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El Encanto Hotel Agrees to Parking Management Program to Ease Neighbors’ Concerns

A lack of on-site parking has forced employees to find parking on nearby streets

The El Encanto Hotel doesn’t have enough on-site parking for employees and they’re instead parking in nearby neighborhoods. A new management plan will force the hotel to become more proactive about handling employee parking.
The El Encanto Hotel doesn’t have enough on-site parking for employees and they’re instead parking in nearby neighborhoods. A new management plan will force the hotel to become more proactive about handling employee parking.  (Joshua Molina / Noozhawk file photo)

After months of drama and discontent, the City of Santa Barbara and the El Encanto Hotel are moving forward together on a parking plan that eases tension in the surrounding neighborhood.

The El Encanto Hotel, built in 1918, has created a parking management plan that will stop employees from parking on streets in the surrounding neighborhood and take swift action against employees who violate the hotel's policy.

"Though this has been a difficult journey, I am hopeful that what comes out of it is sort of a renaissance of a relationship between El Encanto, the neighborhood and the city," planning commissioner Deborah Schwartz said. 

The hotel, at 800 Alvarado Place, is surrounded by million-dollar homes in Santa Barbara's foothills. As the hotel has expanded over the years, so has the number of guests and employees. The hotel's first priority is to allow its customers to park cars on-site, leaving few spaces available for employees. The rest must park at a nearby church lot and ride a shuttle in to work, or find other parking options.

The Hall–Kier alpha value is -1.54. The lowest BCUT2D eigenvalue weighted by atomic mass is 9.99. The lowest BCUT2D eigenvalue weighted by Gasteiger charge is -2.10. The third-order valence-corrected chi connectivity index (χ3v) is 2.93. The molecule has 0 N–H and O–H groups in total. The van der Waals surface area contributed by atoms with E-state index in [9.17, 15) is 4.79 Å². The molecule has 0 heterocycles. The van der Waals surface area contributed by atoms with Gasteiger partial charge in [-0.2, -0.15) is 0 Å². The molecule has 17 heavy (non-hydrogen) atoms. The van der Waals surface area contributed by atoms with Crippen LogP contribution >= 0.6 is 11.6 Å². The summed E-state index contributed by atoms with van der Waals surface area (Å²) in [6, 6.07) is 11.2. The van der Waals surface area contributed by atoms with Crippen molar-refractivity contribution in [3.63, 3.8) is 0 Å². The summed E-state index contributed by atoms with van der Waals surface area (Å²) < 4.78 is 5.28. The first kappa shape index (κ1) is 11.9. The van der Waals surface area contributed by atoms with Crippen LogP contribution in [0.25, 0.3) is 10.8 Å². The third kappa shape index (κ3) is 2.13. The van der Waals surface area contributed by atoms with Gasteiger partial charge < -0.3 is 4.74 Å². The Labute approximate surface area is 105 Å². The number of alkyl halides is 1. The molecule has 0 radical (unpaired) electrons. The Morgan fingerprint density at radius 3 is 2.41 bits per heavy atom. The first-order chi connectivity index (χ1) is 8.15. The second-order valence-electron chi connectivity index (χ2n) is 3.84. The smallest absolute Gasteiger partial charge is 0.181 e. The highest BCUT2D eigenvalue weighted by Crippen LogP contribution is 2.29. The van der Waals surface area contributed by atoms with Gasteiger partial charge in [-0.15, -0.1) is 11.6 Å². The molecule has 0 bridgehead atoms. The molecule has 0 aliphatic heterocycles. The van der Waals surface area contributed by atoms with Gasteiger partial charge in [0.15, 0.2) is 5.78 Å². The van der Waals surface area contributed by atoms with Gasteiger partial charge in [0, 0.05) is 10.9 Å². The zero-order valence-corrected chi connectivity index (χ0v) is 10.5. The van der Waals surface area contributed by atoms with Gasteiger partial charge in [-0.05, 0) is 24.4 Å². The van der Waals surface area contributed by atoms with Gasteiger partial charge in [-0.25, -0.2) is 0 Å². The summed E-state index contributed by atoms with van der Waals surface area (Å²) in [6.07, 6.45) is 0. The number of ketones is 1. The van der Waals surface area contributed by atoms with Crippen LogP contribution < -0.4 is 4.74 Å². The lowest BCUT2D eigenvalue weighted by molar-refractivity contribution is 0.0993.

Santa Barbara officials in 2004 approved a master plan for the El Encanto, which was cleared for a total of 97 guest rooms after an extensive renovation. One condition was that employees park on-site but, after the hotel reopened in 2013, the city determined there was not enough parking on the property for the 215 employees. The hotel has 100 parking spaces on-site and another 40 at an off-site lot.

The El Encanto has partnered with First Presbyterian Church of Santa Barbara at 21 E. Constance Ave. to provide 40 parking spaces for employees.

The hotel has agreed to create an Employee Parking Management Plan and communicate regularly with the city. 

The hotel has agreed to document each employee's typical transportation mode, maintain a database of employee vehicle license plates and types of cars they drive, create a list of employees allowed to park on-site and those who intend to park at the lot, and monitor and take action against the offenders. 

Neighbors have complained about the number of hotel employees parking on their streets since the hotel renovated and reopened in 2013. (Joshua Molina / Noozhawk file photo)

"Monitoring and compliance will be so critical for this to be effective," Schwartz said. 

El Encanto employees who drive to work must also display a parking sticker so it is easily recognizable if they are parked on the street.

Essentially, the parking management plan forces El Encanto to take a proactive role in managing their employees parking habits, rather than saying that they didn't know whether employees were parking in the neighborhoods. 

The city had considered financial penalties against the El Encanto, but decided that the complying with a traffic management plan was enough. The city's Planning Commission gave feedback on the plan at a recent meeting and the community development director is expected to approve the hotel's plan. 

Although many of the neighborhood residents complained that the hotel has over-expanded, the city was clear that the hotel has a valuable place in the community.

"This hotel has been part of the neighborhood for close to 100 years," Assistant City Attorney Scott Vincent said.

The Planning Commission held a heated meeting last September, but everyone, including the neighbors, agreed that the problem has subsided since then.

"I am very enheartened by where we are today," planning commissioner Michael Jordan said. "I think we have all collectively gotten past the crest of discontent."

Noozhawk staff writer Joshua Molina can be reached at .(JavaScript must be enabled to view this email address). Follow Noozhawk on Twitter: @noozhawk, @NoozhawkNews and @NoozhawkBiz. Connect with Noozhawk on Facebook.

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